The Jalopy Journal
Discussion in 'The Hokey Ass Message Board' started by Russco, May 29, 2019.
Can you flat tow an early Ford with a torque tube without damaging the transmission? ( 350 miles )
Good question. I’ve seen people mention tying the shifter to hold it in neutral.
I’d love to hear some real world advice past “they did it back in the day”
Back in the early 60's we had an A bar and that was what we used to tow all the "barn finds" home. From my experience with early Ford trans Tim's idea of tying the shifter in neutral is essential.
Also how do you think all those Fords got to the speedway, trailers were not that common back then.
This is column shift so I don’t think falling into gear would be an issue. I’m mainly concerned about transmission lubrication while towing. I flat towed my old A coupe long distance many times but it had a quick change and I could just pull a spur gear.
Just use my trailer.
I’d think you’d be more likely to have a columbshift drop down into a gear than a floor shift seeing as the shifter and the car will be moving up and down.
Probably easier to tie off the underhood linkage in that situation I’d think.
A lot of us don’t own a trailer, I’ve looked at flat towing because my daily could pull a light model A and be well with in the pulling limits. Add a trailer that weights just as much if not more than the model A and I’m probably pushing it as far as being safe.
The trans shouldn’t be having any lube issues I wouldn’t think. It’s flat on the ground like normal and it’s getting lube by shit spinning around like normal?
Good idea on pulling a spur gear in a quick change, I’d never thought of/heard of that
I’ve mainly wondered about this because I’d like to pull a model A hotrod with my 46 ford Tudor.
Don’t think my pussy truck can pull it
Yes, I flat towed this ford 530 miles. No problems. Been using the same drivetrain for 20 years.
I’d think if you have a locking steering column you could load it back wards.
cant damage a manual from towing
if the linkage is a worry, put in neutral and disconnect the rods
Yes you can. I flat towed my 40 coupe 400 miles from Poughkeepsie NY to Wellfleet, MA in 1967.
Put the car in neutral, unlock the steering column and your good to go. The car tracked easily behind my heavier 57 Pontiac that had a spare flatty in the trunk. I did not disconnect the torque tube or anything else. BE CAREFUL as you don't want to get yourself in a situation where you have to back up.
Things may have changed since back then. I was lucky as I was never stopped for having no brakes lights or a tag on the 40. Just a paper plate that said CAR IN TOW.
Also, flat towing may not be legal in all states.
Could use those magnetic trailer lights that they often use on towed cars. If it’s something you plan on doing regularly I’m sure you could put a plug on the front of the car to plug into the tow vehicle like a trailer plug would?
Almost nobody had a trailer in the 50's and those old Fords were towed all the time.
Top of the oil.
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Every thing was towed.
Slings on a wrecker or a piece of pipe with a chain thru it
I've never had a problem...
Anything you do to tow or things you would recommend? Since you have first hand knowledge
Like ways to hold in neutral, lights etc.
Thanks fellas, I was just worried about the trans not getting lubed. I’ve flat towed my stuff several times. On my old truck with a Muncie trans I disconnect at the rear differential and tie the shaft to the safety hoop. And my Model A I just pulled a spur gear. Both pulled nicely behind my little GMC Canyon.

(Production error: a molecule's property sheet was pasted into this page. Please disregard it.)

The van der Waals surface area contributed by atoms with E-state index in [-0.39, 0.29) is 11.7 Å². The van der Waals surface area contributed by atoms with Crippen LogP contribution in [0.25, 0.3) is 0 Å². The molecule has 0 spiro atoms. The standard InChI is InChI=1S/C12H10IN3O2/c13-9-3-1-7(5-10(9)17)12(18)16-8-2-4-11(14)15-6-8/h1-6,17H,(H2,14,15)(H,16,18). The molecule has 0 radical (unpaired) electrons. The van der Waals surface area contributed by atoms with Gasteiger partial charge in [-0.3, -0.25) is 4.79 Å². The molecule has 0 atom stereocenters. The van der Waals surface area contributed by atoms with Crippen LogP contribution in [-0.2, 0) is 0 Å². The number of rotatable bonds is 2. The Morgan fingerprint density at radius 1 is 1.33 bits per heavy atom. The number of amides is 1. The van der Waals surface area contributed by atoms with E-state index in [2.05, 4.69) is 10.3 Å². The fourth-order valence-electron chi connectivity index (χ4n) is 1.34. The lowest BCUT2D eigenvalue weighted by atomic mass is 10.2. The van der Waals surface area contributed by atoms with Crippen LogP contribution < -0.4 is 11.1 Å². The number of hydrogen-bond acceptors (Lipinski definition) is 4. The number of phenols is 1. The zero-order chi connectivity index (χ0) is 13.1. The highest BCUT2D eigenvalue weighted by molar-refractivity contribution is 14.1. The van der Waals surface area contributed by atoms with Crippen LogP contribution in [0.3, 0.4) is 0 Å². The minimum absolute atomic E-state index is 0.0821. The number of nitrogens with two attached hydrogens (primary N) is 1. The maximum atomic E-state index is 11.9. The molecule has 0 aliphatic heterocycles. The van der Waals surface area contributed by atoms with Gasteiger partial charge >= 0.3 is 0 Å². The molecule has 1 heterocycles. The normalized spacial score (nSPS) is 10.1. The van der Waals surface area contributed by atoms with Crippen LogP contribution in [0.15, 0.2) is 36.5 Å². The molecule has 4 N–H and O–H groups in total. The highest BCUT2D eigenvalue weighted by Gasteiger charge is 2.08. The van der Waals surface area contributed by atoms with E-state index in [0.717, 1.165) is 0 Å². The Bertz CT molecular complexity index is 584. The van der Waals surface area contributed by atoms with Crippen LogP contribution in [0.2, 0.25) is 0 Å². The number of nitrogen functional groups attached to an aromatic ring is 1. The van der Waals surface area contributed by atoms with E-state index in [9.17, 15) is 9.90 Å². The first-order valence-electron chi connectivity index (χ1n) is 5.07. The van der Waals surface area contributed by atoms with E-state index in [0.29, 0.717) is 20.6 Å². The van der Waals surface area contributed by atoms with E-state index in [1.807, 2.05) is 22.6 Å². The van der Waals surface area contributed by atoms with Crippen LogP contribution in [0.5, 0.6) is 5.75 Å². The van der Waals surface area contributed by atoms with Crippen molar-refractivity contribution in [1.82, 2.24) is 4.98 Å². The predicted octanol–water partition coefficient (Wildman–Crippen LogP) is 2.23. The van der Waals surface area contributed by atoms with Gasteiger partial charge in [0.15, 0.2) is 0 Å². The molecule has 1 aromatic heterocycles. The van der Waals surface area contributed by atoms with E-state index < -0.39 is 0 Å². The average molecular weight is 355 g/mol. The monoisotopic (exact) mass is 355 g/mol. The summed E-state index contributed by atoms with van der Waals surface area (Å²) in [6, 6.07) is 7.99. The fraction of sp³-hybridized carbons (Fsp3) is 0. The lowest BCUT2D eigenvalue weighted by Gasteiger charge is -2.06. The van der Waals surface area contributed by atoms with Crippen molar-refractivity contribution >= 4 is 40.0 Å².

Flat towing most manual transmission long distance can cause problems. Most transmissions get oil from the cluster gear spinning. When towing the cluster gear does not spin. The pocket bearing and other top bearing will run dry. How far do you need to go before damage? Not sure.
One way to prevent possible transmission failure or damage, is to stop on the trip and start the engine with the transmission in neutral to lube the upper bearings.
Some latter transmissions and transfer cases have provisions for splash lubercation from the output shaft and can be towed indefinitely.
depends on where the fill location is in regards to the output shaft
and of course, the amount of lubricant is important
Ok for sake of conversation let’s say it’s a 34 to 48 ish ford three speed. He mentioned early ford and torque tube so that seems a fair assumption
Here is a pic
Ok maybe I wasn’t clear. I ment how would it effect this transmission. Is the oil fill being close to the output shaft better or worse.... you were kinda vague in what was better or worse or why
The higher the fill the closer to the main shaft the less likely for any damage
If that trans has the correct amount of fluid, towing should be fine.
I towed my 1937 Ford 57 miles by wrapping chain around the back bumper of my 1947 Mercury to the front bumper of the Ford
Make sure the trans and rear axle are full of lube, trans in neutral and you are good to go. Nobody worried about this until automatic transmissions came along. Most only have a front pump, if the engine is not running they get no lubrication. Manual transmissions lubricate themselves, they don't need a pump.
Should be no problem-never though a thing about it in the 50's 60's-towed as lot of old fords.-some out of the mountains on windy roads too but did no go very fast. never had a problem.
I almost seized up a '39 Ford top shift box towing it 30 miles!
The rear bearing had no lube and transferred some metal from overheating.
Topping off the lubricant(to top of box) would have probably saved it.
...don't you have a buddy with a truck and trailer?...be a whole lot easier than doin some of this stuff suggested...lots of stuff can go wrong flat towing, it ain't worth the hassle.
...good luck gettin it home.
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